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Krista Thompson has been awarded The Dedalus Foundation’s 2024 Senior Fellowship for her forthcoming book Refracting Light: Tom Lloyd and the Effect of Art Historical Disregard.

Thompson’s project centers on Tom Lloyd, an African American artist who was among a wave of artists working with light and electronic technologies in the 1960s. Lloyd contributed to Minimalist and electronic art exhibitions throughout the mid 1960s-1970s, was involved with the avant-garde Howard Wise gallery in New York, and was a founding member of the activist group, the Art Workers’ Coalition (AWC) (1969-1971). Thompson’s  book will explore Lloyd’s artistic practice and his visibility in the art world in New York and seek to understand why the artist, until recently, has been largely disregarded from the art historical record. More broadly, this book will explore what futures are activated or short-circuited for artists, objects, and archives that are disregarded. Light is not simply examined as Lloyd’s chosen medium but operates as a metaphor for visibility, knowledge, and knowledge production in art history, for what and who becomes legible, and what and who does not. Refracting Light ultimately offers a counter history, a history of the artist’s unrealized work, drawing on statements, studies, and proposals Lloyd made about work he wanted to create in the future.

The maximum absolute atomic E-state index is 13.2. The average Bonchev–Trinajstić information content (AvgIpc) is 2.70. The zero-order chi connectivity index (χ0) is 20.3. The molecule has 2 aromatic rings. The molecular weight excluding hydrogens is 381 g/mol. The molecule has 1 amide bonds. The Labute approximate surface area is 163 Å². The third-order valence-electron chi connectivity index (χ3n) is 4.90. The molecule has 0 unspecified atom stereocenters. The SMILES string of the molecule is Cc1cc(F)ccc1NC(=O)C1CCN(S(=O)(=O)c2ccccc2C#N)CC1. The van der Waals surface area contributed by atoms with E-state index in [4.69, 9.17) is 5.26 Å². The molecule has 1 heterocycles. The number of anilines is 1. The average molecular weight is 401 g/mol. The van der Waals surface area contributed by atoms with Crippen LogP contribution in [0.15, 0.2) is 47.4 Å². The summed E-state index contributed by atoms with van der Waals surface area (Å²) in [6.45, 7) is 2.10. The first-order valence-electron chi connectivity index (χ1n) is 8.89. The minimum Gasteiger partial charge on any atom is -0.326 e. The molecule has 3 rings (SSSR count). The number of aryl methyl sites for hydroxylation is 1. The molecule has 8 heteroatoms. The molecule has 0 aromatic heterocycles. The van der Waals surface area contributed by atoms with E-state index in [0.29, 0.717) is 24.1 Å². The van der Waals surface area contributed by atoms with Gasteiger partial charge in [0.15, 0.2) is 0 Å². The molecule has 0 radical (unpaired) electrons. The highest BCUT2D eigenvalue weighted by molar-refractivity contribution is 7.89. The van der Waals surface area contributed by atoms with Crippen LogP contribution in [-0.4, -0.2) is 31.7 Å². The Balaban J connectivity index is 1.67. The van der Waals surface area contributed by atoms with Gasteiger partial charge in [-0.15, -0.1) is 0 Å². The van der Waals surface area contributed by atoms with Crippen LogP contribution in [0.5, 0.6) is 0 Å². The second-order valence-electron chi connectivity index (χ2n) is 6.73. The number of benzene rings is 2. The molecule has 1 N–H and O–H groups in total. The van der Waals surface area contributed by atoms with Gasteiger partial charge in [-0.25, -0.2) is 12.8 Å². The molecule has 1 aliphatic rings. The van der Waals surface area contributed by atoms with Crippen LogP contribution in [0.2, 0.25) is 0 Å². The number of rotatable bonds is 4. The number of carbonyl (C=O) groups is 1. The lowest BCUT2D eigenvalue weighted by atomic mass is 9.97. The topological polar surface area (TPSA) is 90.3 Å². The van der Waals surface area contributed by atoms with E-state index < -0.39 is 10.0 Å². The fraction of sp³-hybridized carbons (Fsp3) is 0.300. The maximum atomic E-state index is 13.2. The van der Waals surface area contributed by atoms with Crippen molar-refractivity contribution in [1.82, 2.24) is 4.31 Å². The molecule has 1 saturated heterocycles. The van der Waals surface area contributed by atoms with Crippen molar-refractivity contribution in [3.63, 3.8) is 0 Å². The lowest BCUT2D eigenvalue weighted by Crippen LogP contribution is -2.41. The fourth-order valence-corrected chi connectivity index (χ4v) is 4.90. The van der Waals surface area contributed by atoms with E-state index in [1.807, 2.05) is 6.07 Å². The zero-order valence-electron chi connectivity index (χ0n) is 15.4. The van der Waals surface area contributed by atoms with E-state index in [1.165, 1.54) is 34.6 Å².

Krista Thompson is the Mary Jane Crowe Professor of Art History at Northwestern University. Her writings and curatorial projects focus on modern and contemporary art and visual culture of the Africa diaspora and the Caribbean. She is the author of An Eye for the Tropics (Duke University Press, 2006), Developing Blackness (The National Art Gallery of the Bahamas, 2008), and Shine: The Visual Economy of Light in African Diasporic Aesthetic Practice (Duke University Press, 2015), which received the Charles Rufus Morey Award for a distinguished book in the history of art from the College Art Association (2016).